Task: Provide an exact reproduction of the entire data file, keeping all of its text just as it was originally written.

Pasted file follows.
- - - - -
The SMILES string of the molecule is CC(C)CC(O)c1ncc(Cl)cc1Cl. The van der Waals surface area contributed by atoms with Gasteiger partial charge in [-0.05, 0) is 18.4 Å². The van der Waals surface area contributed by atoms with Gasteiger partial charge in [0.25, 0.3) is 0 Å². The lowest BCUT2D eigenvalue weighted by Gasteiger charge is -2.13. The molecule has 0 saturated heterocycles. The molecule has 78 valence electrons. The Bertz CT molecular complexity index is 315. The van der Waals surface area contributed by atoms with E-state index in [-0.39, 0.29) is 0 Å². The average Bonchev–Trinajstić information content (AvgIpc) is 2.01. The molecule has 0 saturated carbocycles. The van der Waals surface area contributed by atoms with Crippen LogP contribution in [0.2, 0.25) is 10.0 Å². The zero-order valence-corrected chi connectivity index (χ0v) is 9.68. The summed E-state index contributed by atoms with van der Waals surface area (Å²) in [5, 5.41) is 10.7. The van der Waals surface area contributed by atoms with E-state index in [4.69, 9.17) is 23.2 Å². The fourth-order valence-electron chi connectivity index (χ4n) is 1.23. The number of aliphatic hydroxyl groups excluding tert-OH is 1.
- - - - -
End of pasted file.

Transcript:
The SMILES string of the molecule is CC(C)CC(O)c1ncc(Cl)cc1Cl. The van der Waals surface area contributed by atoms with Gasteiger partial charge in [-0.05, 0) is 18.4 Å². The van der Waals surface area contributed by atoms with Gasteiger partial charge in [0.25, 0.3) is 0 Å². The lowest BCUT2D eigenvalue weighted by Gasteiger charge is -2.13. The molecule has 0 saturated heterocycles. The molecule has 78 valence electrons. The Bertz CT molecular complexity index is 315. The van der Waals surface area contributed by atoms with E-state index in [-0.39, 0.29) is 0 Å². The average Bonchev–Trinajstić information content (AvgIpc) is 2.01. The molecule has 0 saturated carbocycles. The van der Waals surface area contributed by atoms with Crippen LogP contribution in [0.2, 0.25) is 10.0 Å². The zero-order valence-corrected chi connectivity index (χ0v) is 9.68. The summed E-state index contributed by atoms with van der Waals surface area (Å²) in [5, 5.41) is 10.7. The van der Waals surface area contributed by atoms with E-state index in [4.69, 9.17) is 23.2 Å². The fourth-order valence-electron chi connectivity index (χ4n) is 1.23. The number of aliphatic hydroxyl groups excluding tert-OH is 1.